[Chris]: I’m not totally sure what makes me unique just yet I don’t think. I still feel very early in my career and have miles to go so I find it hard to say what makes me stand out. Maybe my detail and that I really like to animate the characters and make them act out their lines. As for the design approach, I think it’s a very instinctual thing. I tend to go with the flow and try and draw on a lot of cultures and influences I’ve had.
Have you ever done commission work? What was the oddest thing anyone has ever commissioned?
[Chris]: I love doing commissions, often gets me drawing characters I’d never think of sketching. The weirdest thing is possibly a sketch of an old man riding a giant fat hog, but that was my idea!
[Ben]: Met on a battlefield, found a common cause, and decided to stick a flag in the ground and make our stand. That’s certainly how I remember it anyway. Now I get to make comics with some of my best friends and people seem to like them. I have no complaints.
Occasionally I draw little sketches for Chris. It always seems to make him laugh. I have no artistic pretensions whatsoever.
[Chris]: A true story! Yeah we met through working on a film Ben had written. I was the concept/storyboard artist and I was asked to go to the set to help physically make a costume I’d designed. When we met in person we just kind of clicked. I think Ben found a perfect human he could mock and poke with a stick, whilst having said sad creature draw his crazy whims.
Who’s your hero when it comes to writing or drawing? Is there anyone that you would love to work with and you haven’t had the chance yet?
[Ben]: In comics- Gaiman, Moore (natch). Prose, the list is endless, currently A.S. Byatt, Alasdair Gray, and I’m re-reading Iain Banks and have just been reminded how extraordinary he was. To work with, loads, but I think UK artist Simon Gane’s work is jaw dropping and I’d love to write something for him.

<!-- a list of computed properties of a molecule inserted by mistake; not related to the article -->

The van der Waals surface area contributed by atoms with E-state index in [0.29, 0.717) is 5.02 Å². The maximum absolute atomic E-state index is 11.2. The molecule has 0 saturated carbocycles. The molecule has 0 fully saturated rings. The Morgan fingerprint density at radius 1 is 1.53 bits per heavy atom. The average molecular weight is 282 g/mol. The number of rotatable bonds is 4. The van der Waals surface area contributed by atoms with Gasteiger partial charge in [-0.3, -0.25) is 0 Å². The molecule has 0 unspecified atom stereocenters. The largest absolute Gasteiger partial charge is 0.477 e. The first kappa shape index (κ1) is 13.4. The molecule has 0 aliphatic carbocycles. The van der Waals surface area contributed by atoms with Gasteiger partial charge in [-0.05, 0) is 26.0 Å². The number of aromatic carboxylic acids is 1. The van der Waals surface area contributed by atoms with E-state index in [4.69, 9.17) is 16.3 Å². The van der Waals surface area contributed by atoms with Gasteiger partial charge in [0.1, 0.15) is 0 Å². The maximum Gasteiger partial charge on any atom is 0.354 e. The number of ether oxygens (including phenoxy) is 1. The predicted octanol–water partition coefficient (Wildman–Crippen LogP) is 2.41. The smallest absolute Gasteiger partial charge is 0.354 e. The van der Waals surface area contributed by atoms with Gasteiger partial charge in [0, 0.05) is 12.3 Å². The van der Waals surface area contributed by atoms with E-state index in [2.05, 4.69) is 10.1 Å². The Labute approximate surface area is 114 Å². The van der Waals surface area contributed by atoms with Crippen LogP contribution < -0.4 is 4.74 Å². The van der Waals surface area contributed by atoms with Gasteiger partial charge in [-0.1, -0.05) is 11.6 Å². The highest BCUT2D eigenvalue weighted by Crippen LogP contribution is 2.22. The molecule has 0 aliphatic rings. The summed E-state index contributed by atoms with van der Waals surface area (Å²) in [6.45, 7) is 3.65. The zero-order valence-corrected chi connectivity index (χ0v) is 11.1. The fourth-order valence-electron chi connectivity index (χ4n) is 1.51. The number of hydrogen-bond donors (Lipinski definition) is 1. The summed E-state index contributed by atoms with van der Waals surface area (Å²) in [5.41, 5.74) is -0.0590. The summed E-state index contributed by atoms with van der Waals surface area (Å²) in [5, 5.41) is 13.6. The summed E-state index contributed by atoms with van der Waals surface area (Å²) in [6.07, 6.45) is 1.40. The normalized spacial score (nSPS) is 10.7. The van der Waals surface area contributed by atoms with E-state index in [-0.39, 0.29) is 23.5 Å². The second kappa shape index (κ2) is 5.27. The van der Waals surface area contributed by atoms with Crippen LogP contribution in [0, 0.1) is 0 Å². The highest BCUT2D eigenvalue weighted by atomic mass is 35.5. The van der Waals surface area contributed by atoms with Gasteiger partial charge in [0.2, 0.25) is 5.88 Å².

[Chris]: Comics wise, I’m constantly referring back to an artist named Dylan Teague. He’s been an unwitting mentor and has helped me out a few times when I’ve felt unsure, plus his art is of the finest quality in comics I’d say. Outside of comics I’m constantly referring back to artists such as Arthur Rackham. The man was a down right illustrative genius.
I’m a big fan of Patrick Rothfuss. He’s a current writing hero of mine and I’d love to work with him on anything. On the comic front, I’d love to work on anything by Mike Mignola or any kind of spin off from the Hellboy universe.
Any advice you could give to aspiring writers and illustrators? Or artists in general?
[Ben]: Whatever it is you do, do it a lot until you get better at it. Absorb everything in your medium that is being done by people who are already good. Repeat. There’s no shortcut and the process never really ends.
[Chris]: What he said. I find it surprising whenever I get asked this because I’m so new into the field myself. But nothing is truer for our kind of craft; if you want to get good you need to practice, practice, practice and especially when you don’t want to.